SP2 Student Named a Winner of Greater Philadelphia Social Innovation Award
Authored by: Maliyah Lanier and Alina Ladyzhensky
Photography by: Provided
Tiffany Yau, a graduate student at the Penn School of Social Policy & Practice (SP2), is the 2019 winner of the Greater Philadelphia Social Innovation Award in the School Collaboration category.
Yau, who is currently pursuing her Master of Science in Nonprofit Leadership at SP2 and holds a Bachelor of Arts in Sociology from Penn, is deeply invested in creating a social enterprise to empower youth. Although she was the youngest person in the award’s nominee pool, Yau is already well-accomplished as the CEO and Founder of Fulphil, an organization that promotes social entrepreneurship among university and high school students in Philadelphia and encourages them to pursue impactful careers through education.
Through their university Campus Ambassador initiative, Fulphil-U, Fulphil selects a student from each local university to lead their peers in solving the organization’s annual case competition, in which students pitch ideas on how to solve the city’s most pressing social challenges. For high school students, Fulphil offers impact-focused startup education and career development programs. The high school program runs on a one-for-one model, meaning that a portion of each paying student’s tuition funds a scholarship for a student from an undeserved or at-risk background to participate in the program.
In addition to her leadership in Fulphil, Yau worked to create the Hult Prize Ivy, a competition designed to initiate social innovation among Ivy League college students and promote the importance of social entrepreneurship under the umbrella of the Hult Prize Foundation.
As a social change leader, Yau’s reasoning for choosing SP2 aligns with her passion.
“I applied to SP2 knowing that I wanted to create a social enterprise to empower the youth,” she said. “The Nonprofit Leadership program became the perfect match for me and the best toolkit that it has offered me is really the people. I learn and benefit every day from my colleagues and professors and their many years of experience relevant connections in their fields prior to the program.”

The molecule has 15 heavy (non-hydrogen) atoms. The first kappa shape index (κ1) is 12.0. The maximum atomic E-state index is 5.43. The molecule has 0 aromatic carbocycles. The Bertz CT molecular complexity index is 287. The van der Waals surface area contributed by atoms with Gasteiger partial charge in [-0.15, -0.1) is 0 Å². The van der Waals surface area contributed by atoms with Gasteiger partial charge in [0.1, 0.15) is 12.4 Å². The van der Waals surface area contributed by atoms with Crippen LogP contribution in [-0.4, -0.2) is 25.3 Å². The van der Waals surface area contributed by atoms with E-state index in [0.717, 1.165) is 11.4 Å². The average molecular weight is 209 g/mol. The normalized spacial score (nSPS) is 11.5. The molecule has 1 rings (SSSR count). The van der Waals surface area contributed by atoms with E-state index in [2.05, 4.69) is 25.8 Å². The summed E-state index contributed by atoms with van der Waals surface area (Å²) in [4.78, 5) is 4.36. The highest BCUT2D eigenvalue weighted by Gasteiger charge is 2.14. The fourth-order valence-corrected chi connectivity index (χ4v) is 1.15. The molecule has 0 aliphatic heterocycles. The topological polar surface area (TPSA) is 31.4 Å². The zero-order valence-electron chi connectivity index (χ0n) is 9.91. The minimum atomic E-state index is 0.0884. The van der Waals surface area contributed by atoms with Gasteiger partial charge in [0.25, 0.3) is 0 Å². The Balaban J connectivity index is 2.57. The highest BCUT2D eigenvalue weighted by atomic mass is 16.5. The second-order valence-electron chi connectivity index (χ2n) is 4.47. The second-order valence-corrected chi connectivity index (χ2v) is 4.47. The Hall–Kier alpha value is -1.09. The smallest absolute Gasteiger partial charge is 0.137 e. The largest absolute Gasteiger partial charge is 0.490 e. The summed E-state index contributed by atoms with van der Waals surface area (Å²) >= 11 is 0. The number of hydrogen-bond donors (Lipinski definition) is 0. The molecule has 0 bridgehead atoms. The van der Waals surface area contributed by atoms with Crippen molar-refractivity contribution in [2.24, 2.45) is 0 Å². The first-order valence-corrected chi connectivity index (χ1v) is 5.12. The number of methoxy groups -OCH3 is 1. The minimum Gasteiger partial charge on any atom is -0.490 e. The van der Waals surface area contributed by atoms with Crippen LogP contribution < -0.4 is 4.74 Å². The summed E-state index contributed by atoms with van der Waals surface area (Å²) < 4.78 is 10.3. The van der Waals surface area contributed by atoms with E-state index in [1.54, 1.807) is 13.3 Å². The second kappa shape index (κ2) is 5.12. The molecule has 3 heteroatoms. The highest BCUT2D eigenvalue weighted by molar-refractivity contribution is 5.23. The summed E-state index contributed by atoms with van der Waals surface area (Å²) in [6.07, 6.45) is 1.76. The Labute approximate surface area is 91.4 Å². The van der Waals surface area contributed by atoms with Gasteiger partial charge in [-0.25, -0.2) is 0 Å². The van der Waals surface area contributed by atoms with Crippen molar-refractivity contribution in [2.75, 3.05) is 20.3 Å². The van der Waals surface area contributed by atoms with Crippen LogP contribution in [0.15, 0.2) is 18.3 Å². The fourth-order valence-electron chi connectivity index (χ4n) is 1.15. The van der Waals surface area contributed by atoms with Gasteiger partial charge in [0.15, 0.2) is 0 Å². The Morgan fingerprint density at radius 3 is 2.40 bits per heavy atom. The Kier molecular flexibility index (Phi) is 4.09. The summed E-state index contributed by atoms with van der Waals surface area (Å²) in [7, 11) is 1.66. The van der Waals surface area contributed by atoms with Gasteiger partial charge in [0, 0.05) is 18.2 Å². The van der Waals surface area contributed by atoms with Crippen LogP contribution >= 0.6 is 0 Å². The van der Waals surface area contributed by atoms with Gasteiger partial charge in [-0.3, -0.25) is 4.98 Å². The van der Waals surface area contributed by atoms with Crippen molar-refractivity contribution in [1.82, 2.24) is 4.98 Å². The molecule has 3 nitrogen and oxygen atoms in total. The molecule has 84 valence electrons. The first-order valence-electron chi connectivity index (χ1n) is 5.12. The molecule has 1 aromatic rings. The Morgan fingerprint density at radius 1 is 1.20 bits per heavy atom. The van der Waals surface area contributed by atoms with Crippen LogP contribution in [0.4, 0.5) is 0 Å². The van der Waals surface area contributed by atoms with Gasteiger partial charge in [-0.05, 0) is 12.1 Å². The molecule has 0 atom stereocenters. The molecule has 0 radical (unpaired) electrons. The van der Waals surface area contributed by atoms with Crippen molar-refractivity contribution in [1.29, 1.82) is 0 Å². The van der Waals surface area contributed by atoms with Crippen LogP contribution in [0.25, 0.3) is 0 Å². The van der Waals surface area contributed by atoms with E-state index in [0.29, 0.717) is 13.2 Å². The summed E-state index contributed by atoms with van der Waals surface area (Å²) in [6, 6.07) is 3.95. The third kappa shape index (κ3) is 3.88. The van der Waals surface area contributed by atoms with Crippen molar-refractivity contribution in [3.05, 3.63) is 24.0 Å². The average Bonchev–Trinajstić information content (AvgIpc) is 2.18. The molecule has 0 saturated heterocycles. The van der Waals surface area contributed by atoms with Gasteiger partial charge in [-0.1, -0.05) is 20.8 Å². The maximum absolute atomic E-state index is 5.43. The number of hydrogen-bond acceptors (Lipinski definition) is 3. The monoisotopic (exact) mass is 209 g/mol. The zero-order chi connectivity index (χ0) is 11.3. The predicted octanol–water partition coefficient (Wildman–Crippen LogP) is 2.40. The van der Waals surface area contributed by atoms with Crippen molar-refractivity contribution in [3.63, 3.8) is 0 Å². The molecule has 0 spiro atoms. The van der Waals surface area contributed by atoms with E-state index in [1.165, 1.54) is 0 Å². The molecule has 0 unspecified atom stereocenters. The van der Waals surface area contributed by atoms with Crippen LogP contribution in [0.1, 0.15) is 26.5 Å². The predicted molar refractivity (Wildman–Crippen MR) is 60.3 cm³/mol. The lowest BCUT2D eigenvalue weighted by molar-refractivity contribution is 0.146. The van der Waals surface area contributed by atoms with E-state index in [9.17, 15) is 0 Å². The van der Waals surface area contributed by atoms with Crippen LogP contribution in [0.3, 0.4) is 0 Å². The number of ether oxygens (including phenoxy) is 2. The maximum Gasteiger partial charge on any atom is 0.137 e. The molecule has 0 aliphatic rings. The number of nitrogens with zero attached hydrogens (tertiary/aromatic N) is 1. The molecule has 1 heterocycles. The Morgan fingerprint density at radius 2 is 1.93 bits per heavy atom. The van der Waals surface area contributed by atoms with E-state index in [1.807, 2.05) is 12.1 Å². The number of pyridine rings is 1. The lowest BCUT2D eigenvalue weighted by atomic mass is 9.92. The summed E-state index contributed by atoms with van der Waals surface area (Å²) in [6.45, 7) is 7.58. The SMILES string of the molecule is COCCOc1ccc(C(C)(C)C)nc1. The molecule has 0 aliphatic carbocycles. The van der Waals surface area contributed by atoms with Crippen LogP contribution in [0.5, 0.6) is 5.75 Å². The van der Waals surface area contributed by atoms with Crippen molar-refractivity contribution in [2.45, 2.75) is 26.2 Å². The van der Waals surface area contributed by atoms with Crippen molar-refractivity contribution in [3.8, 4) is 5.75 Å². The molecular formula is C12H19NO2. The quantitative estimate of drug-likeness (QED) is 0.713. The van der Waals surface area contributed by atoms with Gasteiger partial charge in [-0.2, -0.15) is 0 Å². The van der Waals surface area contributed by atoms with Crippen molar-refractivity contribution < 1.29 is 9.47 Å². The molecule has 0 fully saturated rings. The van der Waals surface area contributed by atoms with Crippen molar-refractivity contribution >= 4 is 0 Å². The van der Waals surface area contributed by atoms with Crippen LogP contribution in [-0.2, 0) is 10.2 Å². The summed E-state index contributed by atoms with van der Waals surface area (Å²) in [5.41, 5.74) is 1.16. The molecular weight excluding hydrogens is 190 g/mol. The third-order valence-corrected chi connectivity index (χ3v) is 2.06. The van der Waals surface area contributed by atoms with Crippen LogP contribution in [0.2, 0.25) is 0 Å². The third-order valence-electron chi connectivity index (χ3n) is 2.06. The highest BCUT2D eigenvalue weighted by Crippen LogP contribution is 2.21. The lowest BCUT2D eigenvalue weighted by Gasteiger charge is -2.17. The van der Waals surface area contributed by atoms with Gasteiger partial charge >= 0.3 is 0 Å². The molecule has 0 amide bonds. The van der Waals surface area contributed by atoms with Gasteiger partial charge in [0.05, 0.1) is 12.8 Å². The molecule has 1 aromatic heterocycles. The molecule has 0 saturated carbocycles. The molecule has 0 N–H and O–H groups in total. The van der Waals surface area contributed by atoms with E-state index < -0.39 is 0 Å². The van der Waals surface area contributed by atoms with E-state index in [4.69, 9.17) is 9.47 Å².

When asked to reveal what social entrepreneurship means to under-served communities, Yau explained, “I believe social entrepreneurship is a symbol of compassion and empowerment for underserved communities. A core belief I do my best to instill in our Fulphil community is that the people closest to the problems are closest to the solutions. With this, we really try to empower those who experience the problems first-handedly to take initiative. I believe social entrepreneurship is a way for people—whether or not they are underserved—to solve problems closest to their hearts. It’s a way for them to solve the pains they care about or hardships they have experienced so that others don’t have to go through them.”
After graduation, Yau plans to continue working on Fulphil full-time.
“My ultimate goal is to not just help people, but to build people. I’m a huge believer in empowerment: giving people opportunities to create something greater because this is exactly what the Hult Prize Foundation did for me when I was given the opportunity to launch Hult Prize Ivy. My goal for Fulphil is to transform students to become leaders and inspire them to pursue a career of impact by exposing them to social entrepreneurship. ”
The Greater Philadelphia Social Innovation Award for School Collaborations is bestowed upon individuals who are “the most passionate social innovators, entrepreneurs and Changemakers whose work and social impact too often goes unacknowledged, yet their efforts are what makes our communities across Greater Philadelphia the thriving region of innovation and opportunity they are for all people.”
The award recognizes organic leadership re-envisioning the challenges communities face and finding solutions by innovating ideas to reshape communities through innovated programs, policies, and disrupting the political landscape to revolutionize realities to bring us all forward to a more equitable and inclusive tomorrow — today.
As the awards committee succinctly put it, “Tiffany Yau is a leader that empowers the youth.” Through Fulphil, she is joining together the power of multiple universities to better the world around us.